Describing it as a “rather novel issue,” a federal court recently held that a former employee’s public posts on his personal Facebook page did not constitute solicitation of his former co-workers under the terms of his non-solicitation agreement with his former employer. [See Pre-Paid Legal Services, Inc. v. Cahill, No. 12-CV-346, Doc. 31 (Jan. 22, 2013), Report and Recommendation affirmed and adopted, Doc. 32 (Feb. 12, 2013)] The court further noted that invitations sent to former co-workers to join Twitter were not solicitations under the agreement because the invitations did not request the co-workers to “follow” the former employee, they did not contain any information about the new employer, and they were sent by Twitter instead of as targeted email blasts by the former employee.

Though the court found that the former employee’s social networking activities did not constitute solicitation under his agreement, it did enter a preliminary injunction against the former employee based on his direct solicitation of one of his former co-workers through a private in-person meeting and follow up text messages sent to the co-worker. The court entered the injunction until the issues could be presented to an arbitrator pursuant to the parties’ arbitration agreement.

According to the court, the former employer did not present any evidence showing that the former employee’s Facebook posts, which touted his professional satisfaction with his new employer and his new employer’s products, resulted in the departure of any of his former co-workers, or any evidence showing that the former employee was targeting his former co-workers by posting directly on their walls or through private messages. The court then compared these facts to an Indiana state court case holding that a former employee’s posting of an employment opportunity with his new employer on LinkedIn did not constitute solicitation [Enhanced Network Solutions Group, Inc. v. Hypersonic Technologies Corp., 951 N.E.2d 265 (Ind. Ct. App. 2011)] and a Massachusetts state court case holding that a post announcing a former employee’s employment with a new company on her Facebook page did not constitute solicitation even though the former employee had become Facebook friends with eight of her former clients after leaving her former employer. [See Invidia, LLC v. DiFonzo, 2012 Mass. Super. LEXIS 273 (Mass. Super. Oct. 22, 2012)]

Before the preliminary injunction hearing in Pre-Paid Legal Services, the former employer sought expedited discovery. Among other things, the former employer requested forensic images of the former employee’s “cellular telephone(s), computer, iPad and/or any other electronic devices” used to conduct business, and all “e-mails, Facebook posting[s], Twitter postings or postings on any other social media” concerning his new employer or concerning employment with anyone other than his former employer. The parties apparently agreed to a third-party review of the former employee’s electronic devices, and the court granted the motion for expedited discovery to the extent the parties were conducting limited discovery by agreement. The court also ordered “that all evidence currently in existence be preserved” and reiterated during the preliminary injunction hearing that it “continues to enforce the order directing parties to preserve all the evidence.”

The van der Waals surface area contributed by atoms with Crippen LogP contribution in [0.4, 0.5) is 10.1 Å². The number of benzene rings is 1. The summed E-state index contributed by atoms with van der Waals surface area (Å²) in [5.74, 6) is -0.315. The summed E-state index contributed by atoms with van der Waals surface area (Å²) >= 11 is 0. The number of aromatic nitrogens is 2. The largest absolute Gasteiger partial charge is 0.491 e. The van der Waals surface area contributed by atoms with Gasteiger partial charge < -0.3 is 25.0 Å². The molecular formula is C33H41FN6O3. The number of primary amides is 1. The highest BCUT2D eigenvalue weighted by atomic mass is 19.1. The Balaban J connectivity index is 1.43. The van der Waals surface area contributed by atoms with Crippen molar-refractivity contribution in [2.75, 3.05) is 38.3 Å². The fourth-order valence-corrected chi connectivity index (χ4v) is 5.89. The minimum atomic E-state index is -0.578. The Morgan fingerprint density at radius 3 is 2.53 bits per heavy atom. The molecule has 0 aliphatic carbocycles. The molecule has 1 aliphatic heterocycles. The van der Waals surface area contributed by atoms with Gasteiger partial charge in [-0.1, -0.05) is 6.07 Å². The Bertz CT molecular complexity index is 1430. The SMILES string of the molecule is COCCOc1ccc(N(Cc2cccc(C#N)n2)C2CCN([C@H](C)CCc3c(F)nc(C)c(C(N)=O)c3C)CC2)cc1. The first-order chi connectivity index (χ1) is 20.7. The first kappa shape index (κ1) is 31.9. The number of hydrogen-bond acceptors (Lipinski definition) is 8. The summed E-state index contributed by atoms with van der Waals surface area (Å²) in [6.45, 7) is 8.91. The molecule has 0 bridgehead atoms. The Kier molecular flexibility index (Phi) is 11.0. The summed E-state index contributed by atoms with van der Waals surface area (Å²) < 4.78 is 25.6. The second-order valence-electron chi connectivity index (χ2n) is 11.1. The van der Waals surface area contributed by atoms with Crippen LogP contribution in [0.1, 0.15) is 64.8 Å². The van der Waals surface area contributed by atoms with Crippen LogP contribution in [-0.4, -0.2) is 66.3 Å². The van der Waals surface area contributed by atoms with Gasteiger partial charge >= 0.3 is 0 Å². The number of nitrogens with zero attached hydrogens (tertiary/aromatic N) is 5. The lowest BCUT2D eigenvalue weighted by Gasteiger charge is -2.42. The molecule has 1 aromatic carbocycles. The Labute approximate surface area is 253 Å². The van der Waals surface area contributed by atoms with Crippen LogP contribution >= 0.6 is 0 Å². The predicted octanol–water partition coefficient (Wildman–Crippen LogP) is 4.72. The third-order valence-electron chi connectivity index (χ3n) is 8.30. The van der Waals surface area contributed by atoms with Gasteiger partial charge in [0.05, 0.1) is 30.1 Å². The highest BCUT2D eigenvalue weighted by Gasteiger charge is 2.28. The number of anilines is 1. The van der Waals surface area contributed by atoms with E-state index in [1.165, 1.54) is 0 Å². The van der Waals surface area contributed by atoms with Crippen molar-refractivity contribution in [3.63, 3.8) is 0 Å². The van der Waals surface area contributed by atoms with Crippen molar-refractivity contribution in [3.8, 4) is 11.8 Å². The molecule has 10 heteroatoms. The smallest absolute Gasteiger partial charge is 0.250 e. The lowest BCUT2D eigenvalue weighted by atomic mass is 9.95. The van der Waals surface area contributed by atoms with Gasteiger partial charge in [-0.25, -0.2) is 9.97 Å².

The Pre-Paid Legal Services case has some important takeaways. First, in this era of social media, there is a risk that language used in existing contracts and policies to prohibit certain types of conduct may not adequately protect a business from actions that can be taken through social networking websites. For example, based on the reasoning in Pre-Paid Legal Services, an employee may be able to establish contacts with clients and co-workers through social networking sites and then attempt to circumvent his non-solicitation restrictions after the termination of his employment by communicating information to his former clients and co-workers through public posts on those sites. Accordingly, businesses may need to revise restrictive language they use in contracts and company policies so they can better deal with the risks presented by social networking.

Second, as previously reported in articles about discovery of social media information and e-discovery trends, information posted on social networking websites can be relevant to the parties’ claims and defenses and, therefore, discoverable. This means that parties may have a duty to preserve social media information when litigation arises or is reasonably anticipated and that parties should think about requesting such information depending on the nature of the case. It also means that the law on social media discovery will continue to develop as more parties request social media information and more discovery disputes arise relating to the preservation, relevance, formatting, and production of such information.

Third, by entering a preliminary injunction against the former employee, the court effectively reaffirmed the principle that courts may enter injunctive relief in disputes that are otherwise referable to arbitration on the merits to preserve the status quo and ensure that the arbitration is not rendered “meaningless or a hollow formality.” [See, e.g., Performance Unlimited, Inc. v. Questar Publishers, Inc., 52 F.3d 1373, 1380 (6th Cir. 1995).] Interestingly, the court in Pre-Paid Legal Services entered the preliminary injunction even though the parties had incorporated the American Arbitration Association’s Optional Rules for Emergency Measures of Protection, which provide for the appointment of an emergency arbitrator within one business day of receiving notice of the requested emergency relief. [See Pl.’s Response to Def.’s Motion to Stay Pending Arbitration, Doc. 15 (Aug. 27, 2012)]

Jay Yurkiw